COMPUTER NETWORKS UNIT Communication takes place between processes

Remote Login port

Port / December 31, 2021

This tutorial is about SSH and SCP. You will learn how to connect to a remote host and how to copy between hosts. This tutorial also documents a few important differences between the commands.

Difficulty: Basic

Before we start: in this tutorial, you will come across both SSH and ssh. The difference is this: SSH is the general protocol, and ssh is the linux SSH client command.

SSH is some kind of an abbreviation of Secure SHell. It is a protocol that allows secure connections between computers. In this tutorial, we’ll be dealing with the ssh command on Linux, the OpenSSH version. Most Linux distributions feature the OpenSSH client today, but if you want to be sure, have a look at the SSH manpage on your system. You can do this by typing:

[pinehead@localhost ~]$ man ssh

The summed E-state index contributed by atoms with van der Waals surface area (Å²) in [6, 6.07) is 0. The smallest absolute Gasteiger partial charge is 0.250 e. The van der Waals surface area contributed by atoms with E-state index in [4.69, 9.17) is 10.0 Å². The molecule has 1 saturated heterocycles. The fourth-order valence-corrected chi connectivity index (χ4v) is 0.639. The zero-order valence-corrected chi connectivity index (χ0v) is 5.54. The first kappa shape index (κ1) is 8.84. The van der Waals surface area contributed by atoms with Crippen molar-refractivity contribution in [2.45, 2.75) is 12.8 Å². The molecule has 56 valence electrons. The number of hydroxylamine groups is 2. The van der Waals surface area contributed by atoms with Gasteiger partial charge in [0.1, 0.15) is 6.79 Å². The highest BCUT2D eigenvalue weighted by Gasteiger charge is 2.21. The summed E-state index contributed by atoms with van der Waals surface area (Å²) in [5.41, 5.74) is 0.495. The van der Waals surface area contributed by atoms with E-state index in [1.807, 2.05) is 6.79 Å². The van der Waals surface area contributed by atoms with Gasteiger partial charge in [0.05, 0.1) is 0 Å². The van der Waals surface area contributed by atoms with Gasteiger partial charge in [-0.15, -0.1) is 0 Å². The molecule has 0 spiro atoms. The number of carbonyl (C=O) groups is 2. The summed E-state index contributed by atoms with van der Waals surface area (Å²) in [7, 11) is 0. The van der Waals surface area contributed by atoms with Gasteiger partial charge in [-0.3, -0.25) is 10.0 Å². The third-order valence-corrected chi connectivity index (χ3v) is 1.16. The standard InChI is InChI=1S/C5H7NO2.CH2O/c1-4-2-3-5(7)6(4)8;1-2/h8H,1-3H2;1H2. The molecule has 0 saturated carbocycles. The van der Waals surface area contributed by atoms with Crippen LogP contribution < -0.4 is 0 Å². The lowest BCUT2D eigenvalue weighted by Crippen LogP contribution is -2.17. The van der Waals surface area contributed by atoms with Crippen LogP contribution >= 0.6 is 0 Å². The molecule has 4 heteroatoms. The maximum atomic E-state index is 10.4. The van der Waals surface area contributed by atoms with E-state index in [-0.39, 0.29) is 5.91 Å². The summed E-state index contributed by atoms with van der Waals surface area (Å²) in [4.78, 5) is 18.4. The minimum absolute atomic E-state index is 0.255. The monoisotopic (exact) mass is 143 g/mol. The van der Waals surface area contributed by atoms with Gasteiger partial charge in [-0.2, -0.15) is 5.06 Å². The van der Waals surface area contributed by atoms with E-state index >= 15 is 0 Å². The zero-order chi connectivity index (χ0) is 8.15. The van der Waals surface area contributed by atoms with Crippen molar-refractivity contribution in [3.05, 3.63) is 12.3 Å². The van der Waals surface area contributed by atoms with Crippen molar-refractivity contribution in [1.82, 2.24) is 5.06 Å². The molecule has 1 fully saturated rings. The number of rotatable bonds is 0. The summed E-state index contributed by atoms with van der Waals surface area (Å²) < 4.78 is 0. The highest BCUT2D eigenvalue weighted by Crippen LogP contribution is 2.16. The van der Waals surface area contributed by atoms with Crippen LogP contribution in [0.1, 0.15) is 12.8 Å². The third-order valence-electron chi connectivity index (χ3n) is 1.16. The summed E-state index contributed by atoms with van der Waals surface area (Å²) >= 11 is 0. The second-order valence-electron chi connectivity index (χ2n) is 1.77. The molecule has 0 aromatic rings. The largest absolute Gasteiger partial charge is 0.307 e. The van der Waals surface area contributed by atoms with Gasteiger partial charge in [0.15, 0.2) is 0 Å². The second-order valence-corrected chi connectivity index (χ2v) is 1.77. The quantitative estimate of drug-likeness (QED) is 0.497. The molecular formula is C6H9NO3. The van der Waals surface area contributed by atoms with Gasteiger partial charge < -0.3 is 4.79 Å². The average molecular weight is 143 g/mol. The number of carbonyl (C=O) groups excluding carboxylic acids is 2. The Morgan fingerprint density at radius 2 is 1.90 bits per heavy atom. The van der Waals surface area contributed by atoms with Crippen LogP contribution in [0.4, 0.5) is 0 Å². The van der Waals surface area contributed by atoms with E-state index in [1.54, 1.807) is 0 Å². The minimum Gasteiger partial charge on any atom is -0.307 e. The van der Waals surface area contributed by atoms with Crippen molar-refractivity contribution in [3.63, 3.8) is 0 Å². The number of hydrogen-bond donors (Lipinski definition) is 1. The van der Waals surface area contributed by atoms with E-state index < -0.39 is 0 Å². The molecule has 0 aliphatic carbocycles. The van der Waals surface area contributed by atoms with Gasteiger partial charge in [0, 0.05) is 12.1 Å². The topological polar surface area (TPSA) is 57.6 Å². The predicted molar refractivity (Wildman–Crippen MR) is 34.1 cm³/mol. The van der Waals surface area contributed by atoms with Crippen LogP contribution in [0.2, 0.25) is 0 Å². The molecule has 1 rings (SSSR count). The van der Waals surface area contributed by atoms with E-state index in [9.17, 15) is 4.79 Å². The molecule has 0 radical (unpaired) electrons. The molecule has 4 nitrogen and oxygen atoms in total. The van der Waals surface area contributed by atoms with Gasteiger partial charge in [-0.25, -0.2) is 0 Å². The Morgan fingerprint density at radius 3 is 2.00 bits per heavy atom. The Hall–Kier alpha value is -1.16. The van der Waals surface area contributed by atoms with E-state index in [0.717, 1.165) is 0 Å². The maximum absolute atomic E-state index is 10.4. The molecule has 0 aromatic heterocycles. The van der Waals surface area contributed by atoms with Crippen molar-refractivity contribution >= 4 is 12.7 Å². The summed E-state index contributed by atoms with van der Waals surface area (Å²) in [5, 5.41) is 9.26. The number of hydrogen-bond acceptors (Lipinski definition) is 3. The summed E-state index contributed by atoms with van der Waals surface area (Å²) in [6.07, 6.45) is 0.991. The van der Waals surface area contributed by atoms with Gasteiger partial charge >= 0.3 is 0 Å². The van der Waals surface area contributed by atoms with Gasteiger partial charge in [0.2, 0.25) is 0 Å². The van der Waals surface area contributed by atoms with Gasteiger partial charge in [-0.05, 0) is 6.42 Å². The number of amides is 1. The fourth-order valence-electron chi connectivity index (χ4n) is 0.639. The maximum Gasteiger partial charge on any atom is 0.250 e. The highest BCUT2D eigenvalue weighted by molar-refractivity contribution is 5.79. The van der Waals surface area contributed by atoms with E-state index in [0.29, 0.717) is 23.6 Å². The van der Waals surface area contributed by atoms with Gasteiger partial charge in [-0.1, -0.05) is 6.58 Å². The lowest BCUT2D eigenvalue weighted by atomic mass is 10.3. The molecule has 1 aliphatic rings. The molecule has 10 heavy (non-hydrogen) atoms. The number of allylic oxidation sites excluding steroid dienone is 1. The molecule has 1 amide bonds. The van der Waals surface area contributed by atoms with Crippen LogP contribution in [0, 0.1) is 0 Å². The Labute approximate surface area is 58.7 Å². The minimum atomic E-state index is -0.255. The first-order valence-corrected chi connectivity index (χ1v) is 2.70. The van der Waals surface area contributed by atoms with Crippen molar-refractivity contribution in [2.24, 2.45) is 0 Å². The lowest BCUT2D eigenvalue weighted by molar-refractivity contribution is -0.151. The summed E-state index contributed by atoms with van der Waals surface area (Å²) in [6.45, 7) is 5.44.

Note: this should be done in a terminal. This tutorial assumes that you have some basic terminal knowledge, like knowing how to start a terminal session on your system and being familiar with the basic commands and syntaxes.

If it displays something like this

ssh – OpenSSH SSH client (remote login program)

In the most simple case, you can connect to a server that supports ssh with a syntax as short as this:

[pineehad@localhost ~]$ ssh yourserver

Note: If you do not have any ssh server nearby that you can access, you can also try this command with your own computer as a server. To do this, replace “yourserver” with “localhost”.

Of course, yourserver should be replaced by a hostname or an ip address of the server you want to connect to. As you can see in the terminal snippet, I am logged in as pineehad. If you do not specify a username (I’ll explain how to do that later in this tutorial), SSH will assume that you want to login with the username you’re currently logged in with. So, in this case, SSH will try the username pineehad.

Of course, you need to be sure that the server supports ssh connections. The ssh client tries to connect to port 22 defaultly. This means that, if you want to connect to a remote host with the default settings, you should make sure that, if applicable, port 22 is forwarded to the server you’re trying to connect to. You will find more regarding the SSH port further in this tutorial.